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Does Your “Fussy” or “High-Needs” Baby Just Need Sleep?

During my discussions with families who need support with baby and child sleep, I often come across new terms or labels to describe things they’ve been told are contributing to their sleep issues. 

Probably one of the most common things I hear is that their little one is a “high-needs (HN)” baby. The problem is “high-needs” is also one of the most commonly misused terms out there.

In this article:

  • “High-needs” babies
  • “High-needs” baby or exhausted baby?
  • Breaking the cycle

“High-needs” babies

All babies are different – even siblings can be completely different to each other. Some babies are what you might call “easy” while others might be more challenging to parent. These babies are the ones that tend to be given this “high-needs” label. 

“Fussy” and “high-needs (HN)” babies didn’t really exist years ago, yet these days, every second baby is being labelled as one. 

But why?

“High-needs” is not a medical condition (1), so it’s not a case of healthcare professionals being better equipped to diagnose it these days. Instead, it’s a term that tends to be offered by well-meaning parents with their own “high-needs” babies as they offer reassurance and support to new parents struggling with a baby who seems to be more unsettled and fussier than they should be.  

As the parent of a new baby doing the very best you can, you want to hear that any challenging behaviours you’re faced with are “normal”. It’s such a relief to be told that there’s nothing wrong with your constantly fussing and crying baby –  it’s just the way they are. This is exactly how I felt when my second baby, Harry, was labelled “high-needs”. 

Accepting that your baby is just “different but normal” is a weight off your shoulders, but it doesn’t make the practical challenges easier to handle. 

This is where the problems start. 

To cope, you start to make exceptions and care differently for your baby, when really, you shouldn’t.

“High-needs” baby or exhausted baby? 

According to the information out there, HN babies have different sleep and routine needs (2). It’s believed they don’t need or want as much sleep, they don’t like routine, they can’t self-soothe, and they need constant attention, day and night.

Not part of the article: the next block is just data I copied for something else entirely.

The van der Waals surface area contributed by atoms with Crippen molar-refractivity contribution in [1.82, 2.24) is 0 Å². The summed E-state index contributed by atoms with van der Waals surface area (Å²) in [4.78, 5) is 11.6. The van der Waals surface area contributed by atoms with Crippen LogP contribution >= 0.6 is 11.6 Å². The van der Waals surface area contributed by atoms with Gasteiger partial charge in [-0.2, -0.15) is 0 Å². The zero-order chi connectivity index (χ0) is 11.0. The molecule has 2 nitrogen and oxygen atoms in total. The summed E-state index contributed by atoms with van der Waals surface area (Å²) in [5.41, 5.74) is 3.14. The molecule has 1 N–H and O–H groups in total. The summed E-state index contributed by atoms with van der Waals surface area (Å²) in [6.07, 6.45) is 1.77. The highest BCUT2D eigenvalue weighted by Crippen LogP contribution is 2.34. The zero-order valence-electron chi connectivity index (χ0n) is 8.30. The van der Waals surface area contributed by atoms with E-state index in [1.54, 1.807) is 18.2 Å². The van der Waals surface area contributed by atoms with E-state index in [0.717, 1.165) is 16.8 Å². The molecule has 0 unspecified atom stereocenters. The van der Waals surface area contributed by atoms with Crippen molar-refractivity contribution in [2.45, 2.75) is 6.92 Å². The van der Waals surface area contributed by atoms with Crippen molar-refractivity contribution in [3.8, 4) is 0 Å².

How on earth do you deal with that as a parent?

Well, you might hold and rock your baby more, feed them more, keep them up for longer, and stimulate them more. 

When I went through this with Harry, it felt like I was helping and doing the right thing for him, but the truth is, in doing all of that, I wasn’t actually meeting his basic needs, particularly his sleep needs. 

Everything I was doing was keeping him in the vicious cycle of sleep deprivation and making it harder for him to sleep (3). And it was helping to create the HN / fussy behavior I thought was down to his temperament and nothing else. 

What I learned though is that while temperament has been linked to sleep, we don’t have enough good evidence to tell us that a child’s temperament causes them to need less sleep than another child of a similar age (4). 

A different temperament may cause your baby to be more sensitive to distraction and wake between sleep cycles, but it doesn’t change their sleep needs. All babies need the right amount of sleep to thrive.  

An overtired and exhausted baby will have difficulty settling, they will have fragmented sleep, they will be demanding, and they will scream. All the things a so-called HN baby will do! This then validates the HN diagnosis, and the cycle of sleep deprivation continues. 

Breaking the cycle  

Most of the families I work with tell me they have a HN baby before we start working together. 

We begin looking at their basic sleep needs like feeding, making sure their wake windows aren’t too long, making sure they’re warm enough, and making sure they have a consistent bedtime and morning wake-up time. 

After we finish, it is very clear their baby was never “high-needs” in the first place – just extremely overtired and sleep deprived. And the term we’re hearing more and more is never mentioned again.

As for Harry, once I’d taken that important step back and realised he was exhausted and in need of a damn good sleep, his temperament completely changed. When he started sleeping better, he became the most relaxed, happy little boy, and he still is to this day.    


  1. Higuera, V. (2019). What Is a High Needs Baby? Healthline.  
  2. Ask Dr Sears. (2020). 12 Signs Your Baby is High Need. 
  3. Williams, K.E. (2019). Sleep and Temperament in Early Childhood. In: Križan, Z. (eds) Sleep, Personality, and Social Behavior. Springer, Cham.
  4. Belmon, L. S., van Stralen, M. M., Busch, V., Harmsen, I. A., & Chinapaw, M. J. M. (2019). What are the determinants of children’s sleep behavior? A systematic review of longitudinal studies. Sleep medicine reviews, 43, 60–70.
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